Informal caregivers provide the majority of care for older adults residing in their own homes. Caregivinghood, a new evidence-based concept, describes a time of life when relatives provide care at home. These caregivers need knowledge regarding resources to help them resolve the challenges they encounter. The theoretical framework underpinning this study is Antonovsky’s salutogenic theory of health. This study had two aims: (1) to examine the salutogenic core concepts Generalized and Specific Resistance Resources and Deficits (GRRs/SRRs and GRDs/SRDs) described by Swedish informal caregivers as originating from the environmental and contextual domain of caregivinghood and (2) to discuss how this new knowledge might contribute to the development of health promotion initiatives. This qualitative and theory driven study used inductive and deductive data analysis. Data were gathered through salutogenically guided face-to-face interviews of 32 Swedish informal caregivers. In addition, the study relied on the salutogenic core concepts Specific and Generalized Resistance Resources and Deficits originating from their environment and context. Being in empowering surroundings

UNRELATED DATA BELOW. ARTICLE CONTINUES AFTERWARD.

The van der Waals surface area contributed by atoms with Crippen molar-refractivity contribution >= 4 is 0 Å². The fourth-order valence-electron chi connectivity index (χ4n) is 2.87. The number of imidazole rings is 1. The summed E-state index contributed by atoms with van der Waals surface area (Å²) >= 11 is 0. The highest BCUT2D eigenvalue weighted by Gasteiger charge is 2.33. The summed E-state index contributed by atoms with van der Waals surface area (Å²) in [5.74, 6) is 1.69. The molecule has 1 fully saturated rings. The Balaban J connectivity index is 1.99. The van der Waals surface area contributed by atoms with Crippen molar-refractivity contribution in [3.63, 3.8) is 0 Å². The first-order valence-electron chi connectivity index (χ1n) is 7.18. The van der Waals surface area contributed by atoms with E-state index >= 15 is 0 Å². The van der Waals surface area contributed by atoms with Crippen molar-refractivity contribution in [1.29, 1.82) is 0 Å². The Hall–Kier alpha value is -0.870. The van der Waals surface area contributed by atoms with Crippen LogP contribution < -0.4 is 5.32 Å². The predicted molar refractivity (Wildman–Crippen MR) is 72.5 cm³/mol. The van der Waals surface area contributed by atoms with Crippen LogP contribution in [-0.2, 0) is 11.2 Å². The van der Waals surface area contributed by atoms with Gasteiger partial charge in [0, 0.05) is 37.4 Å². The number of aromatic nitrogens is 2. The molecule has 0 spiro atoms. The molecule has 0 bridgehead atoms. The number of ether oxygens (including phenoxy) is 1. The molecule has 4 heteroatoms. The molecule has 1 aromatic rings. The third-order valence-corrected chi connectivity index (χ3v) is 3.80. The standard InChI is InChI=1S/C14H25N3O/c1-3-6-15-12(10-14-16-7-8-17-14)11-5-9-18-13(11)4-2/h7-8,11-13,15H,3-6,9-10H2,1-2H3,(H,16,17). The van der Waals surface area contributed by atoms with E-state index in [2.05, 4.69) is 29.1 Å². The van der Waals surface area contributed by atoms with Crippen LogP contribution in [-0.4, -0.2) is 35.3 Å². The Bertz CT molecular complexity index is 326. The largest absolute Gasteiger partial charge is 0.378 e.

reflects the presence of usable SRRs/GRRs, whereas Struggling in impeding surroundings
reflects the presence of SRDs/GRDs. The results indicate that health-enhancing support has to be individualized (SRRs/SRDs) and generalized (GRRs/GRDs). This study’s salutogenic approach and the methodology enhance the understanding of the mechanisms behind the development of Sense of Coherence. The results contribute both empirically and theoretically to strengthen health promotion research and practice when developing activities and support for caregivers in stressful situations, such as informal caregiving.
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